Brain Stem Glioma - Childhood: Statistics

Approved by the Cancer.Net Editorial Board, 03/2014

ON THIS PAGE: You will find information about how many people learn they have brain stem glioma each year and some general survival information. Remember, survival rates depend on several factors. To see other pages, use the menu on the side of your screen.

Approximately 4,000 CNS tumors are diagnosed each year in children younger than 20. Brain stem tumors account for 10% of all childhood brain tumors. After leukemia, CNS tumors are the second most common childhood cancer, accounting for about 21% of cancer in children younger than 15.

The survival rate is the percentage of people who survive after the tumor is detected, excluding those who die from other diseases. The survival rate for children with brain stem glioma varies depending on the location of the tumor. Long-term survival rates for children with a tumor in the midbrain or the medulla oblongata range from 65% to 90%. However, a pontine glioma, which is a tumor located in the pons, is more difficult to treat and often worsens quickly. It is uncommon for a child with a tumor in this location to live longer than 12 to 14 months after diagnosis.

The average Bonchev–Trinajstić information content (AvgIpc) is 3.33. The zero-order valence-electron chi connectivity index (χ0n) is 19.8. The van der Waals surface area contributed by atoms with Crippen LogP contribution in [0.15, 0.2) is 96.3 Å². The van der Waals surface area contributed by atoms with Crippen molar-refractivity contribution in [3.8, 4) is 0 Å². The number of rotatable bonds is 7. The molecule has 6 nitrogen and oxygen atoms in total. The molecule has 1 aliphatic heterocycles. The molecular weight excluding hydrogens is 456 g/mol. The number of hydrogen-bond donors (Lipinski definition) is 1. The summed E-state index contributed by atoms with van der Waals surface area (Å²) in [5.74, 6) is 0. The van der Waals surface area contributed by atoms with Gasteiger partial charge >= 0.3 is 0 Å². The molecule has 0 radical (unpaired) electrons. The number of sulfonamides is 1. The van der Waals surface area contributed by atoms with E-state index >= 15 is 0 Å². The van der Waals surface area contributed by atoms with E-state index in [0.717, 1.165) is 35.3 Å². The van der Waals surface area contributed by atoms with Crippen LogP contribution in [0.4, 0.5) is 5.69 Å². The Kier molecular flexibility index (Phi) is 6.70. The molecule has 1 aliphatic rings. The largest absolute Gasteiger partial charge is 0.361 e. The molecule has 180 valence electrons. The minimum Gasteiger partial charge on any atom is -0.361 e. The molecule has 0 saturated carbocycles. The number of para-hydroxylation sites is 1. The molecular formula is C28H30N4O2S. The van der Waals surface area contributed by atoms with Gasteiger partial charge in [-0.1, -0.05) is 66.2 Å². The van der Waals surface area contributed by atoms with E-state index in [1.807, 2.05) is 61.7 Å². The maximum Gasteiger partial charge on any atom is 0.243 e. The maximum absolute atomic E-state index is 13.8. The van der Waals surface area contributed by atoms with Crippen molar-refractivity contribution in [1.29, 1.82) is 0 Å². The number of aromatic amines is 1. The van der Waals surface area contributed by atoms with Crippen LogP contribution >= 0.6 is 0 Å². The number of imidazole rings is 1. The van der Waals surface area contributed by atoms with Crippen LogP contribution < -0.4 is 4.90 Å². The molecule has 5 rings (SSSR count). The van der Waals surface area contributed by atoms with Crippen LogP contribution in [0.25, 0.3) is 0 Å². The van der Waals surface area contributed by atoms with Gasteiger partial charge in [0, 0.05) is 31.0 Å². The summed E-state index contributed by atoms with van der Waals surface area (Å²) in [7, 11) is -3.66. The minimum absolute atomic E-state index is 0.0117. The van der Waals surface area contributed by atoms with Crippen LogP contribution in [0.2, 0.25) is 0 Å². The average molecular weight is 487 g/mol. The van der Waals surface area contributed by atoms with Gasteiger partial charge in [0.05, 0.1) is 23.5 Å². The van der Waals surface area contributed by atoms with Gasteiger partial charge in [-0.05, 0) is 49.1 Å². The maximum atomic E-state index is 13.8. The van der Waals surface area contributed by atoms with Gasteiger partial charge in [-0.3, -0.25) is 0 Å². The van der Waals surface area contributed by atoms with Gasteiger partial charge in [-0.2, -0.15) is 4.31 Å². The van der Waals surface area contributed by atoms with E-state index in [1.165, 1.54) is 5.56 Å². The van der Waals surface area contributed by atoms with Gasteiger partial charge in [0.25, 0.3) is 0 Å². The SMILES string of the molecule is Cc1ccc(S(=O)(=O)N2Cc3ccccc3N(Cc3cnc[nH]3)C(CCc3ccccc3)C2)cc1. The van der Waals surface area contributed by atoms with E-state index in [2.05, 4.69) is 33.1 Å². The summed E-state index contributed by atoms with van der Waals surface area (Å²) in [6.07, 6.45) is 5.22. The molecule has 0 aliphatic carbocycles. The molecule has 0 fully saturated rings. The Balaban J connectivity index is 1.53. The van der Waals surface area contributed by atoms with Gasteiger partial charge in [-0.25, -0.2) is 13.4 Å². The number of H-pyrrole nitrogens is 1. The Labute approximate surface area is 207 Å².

Survival statistics should be interpreted with caution. Estimates are based on data from thousands of children with this type of tumor, but the actual risk for a particular individual may differ. It is not possible to tell a person how long he or she will live with a brain stem glioma. Because the survival statistics are measured in multi-year intervals, they may not represent advances made in the treatment or diagnosis of this cancer. Learn more about understanding statistics.

Statistics adapted from the American Cancer Society's publication, Cancer Facts and Figures 2014 and St. Jude Children’s Research Hospital.

To continue reading this guide, use the menu on the side of your screen to select another section.